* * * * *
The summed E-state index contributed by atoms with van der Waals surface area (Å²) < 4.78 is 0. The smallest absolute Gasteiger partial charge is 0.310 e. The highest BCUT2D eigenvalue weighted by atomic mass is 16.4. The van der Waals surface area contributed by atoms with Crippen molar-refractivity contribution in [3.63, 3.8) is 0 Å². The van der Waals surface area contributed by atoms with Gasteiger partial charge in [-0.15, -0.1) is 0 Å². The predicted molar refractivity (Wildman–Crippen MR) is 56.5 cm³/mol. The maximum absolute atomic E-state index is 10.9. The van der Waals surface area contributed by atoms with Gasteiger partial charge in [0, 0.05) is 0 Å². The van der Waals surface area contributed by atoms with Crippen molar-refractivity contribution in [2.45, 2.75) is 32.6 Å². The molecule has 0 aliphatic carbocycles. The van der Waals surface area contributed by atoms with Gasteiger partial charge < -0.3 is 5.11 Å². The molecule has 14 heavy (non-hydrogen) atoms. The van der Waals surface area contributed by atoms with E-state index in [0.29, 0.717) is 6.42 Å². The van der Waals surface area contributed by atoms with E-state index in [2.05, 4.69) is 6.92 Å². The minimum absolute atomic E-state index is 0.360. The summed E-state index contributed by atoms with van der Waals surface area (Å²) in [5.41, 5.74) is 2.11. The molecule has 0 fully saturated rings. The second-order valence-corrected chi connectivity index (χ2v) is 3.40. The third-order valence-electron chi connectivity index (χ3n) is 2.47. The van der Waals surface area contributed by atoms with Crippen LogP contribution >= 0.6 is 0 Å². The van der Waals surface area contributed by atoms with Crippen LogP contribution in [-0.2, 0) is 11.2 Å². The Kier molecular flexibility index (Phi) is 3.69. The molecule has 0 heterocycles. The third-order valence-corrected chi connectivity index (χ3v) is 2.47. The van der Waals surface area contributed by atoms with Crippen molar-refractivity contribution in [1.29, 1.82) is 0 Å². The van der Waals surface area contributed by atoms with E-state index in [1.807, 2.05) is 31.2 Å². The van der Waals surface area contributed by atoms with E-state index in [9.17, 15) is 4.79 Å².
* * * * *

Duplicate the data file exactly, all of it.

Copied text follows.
The summed E-state index contributed by atoms with van der Waals surface area (Å²) < 4.78 is 0. The smallest absolute Gasteiger partial charge is 0.310 e. The highest BCUT2D eigenvalue weighted by atomic mass is 16.4. The van der Waals surface area contributed by atoms with Crippen molar-refractivity contribution in [3.63, 3.8) is 0 Å². The van der Waals surface area contributed by atoms with Gasteiger partial charge in [-0.15, -0.1) is 0 Å². The predicted molar refractivity (Wildman–Crippen MR) is 56.5 cm³/mol. The maximum absolute atomic E-state index is 10.9. The van der Waals surface area contributed by atoms with Gasteiger partial charge in [0, 0.05) is 0 Å². The van der Waals surface area contributed by atoms with Crippen molar-refractivity contribution in [2.45, 2.75) is 32.6 Å². The molecule has 0 aliphatic carbocycles. The van der Waals surface area contributed by atoms with Gasteiger partial charge < -0.3 is 5.11 Å². The molecule has 14 heavy (non-hydrogen) atoms. The van der Waals surface area contributed by atoms with E-state index in [0.29, 0.717) is 6.42 Å². The van der Waals surface area contributed by atoms with E-state index in [2.05, 4.69) is 6.92 Å². The minimum absolute atomic E-state index is 0.360. The summed E-state index contributed by atoms with van der Waals surface area (Å²) in [5.41, 5.74) is 2.11. The molecule has 0 fully saturated rings. The second-order valence-corrected chi connectivity index (χ2v) is 3.40. The third-order valence-electron chi connectivity index (χ3n) is 2.47. The van der Waals surface area contributed by atoms with Crippen LogP contribution >= 0.6 is 0 Å². The van der Waals surface area contributed by atoms with Crippen LogP contribution in [-0.2, 0) is 11.2 Å². The Kier molecular flexibility index (Phi) is 3.69. The molecule has 0 heterocycles. The third-order valence-corrected chi connectivity index (χ3v) is 2.47. The van der Waals surface area contributed by atoms with Crippen molar-refractivity contribution in [1.29, 1.82) is 0 Å². The van der Waals surface area contributed by atoms with E-state index in [1.807, 2.05) is 31.2 Å². The van der Waals surface area contributed by atoms with E-state index in [9.17, 15) is 4.79 Å².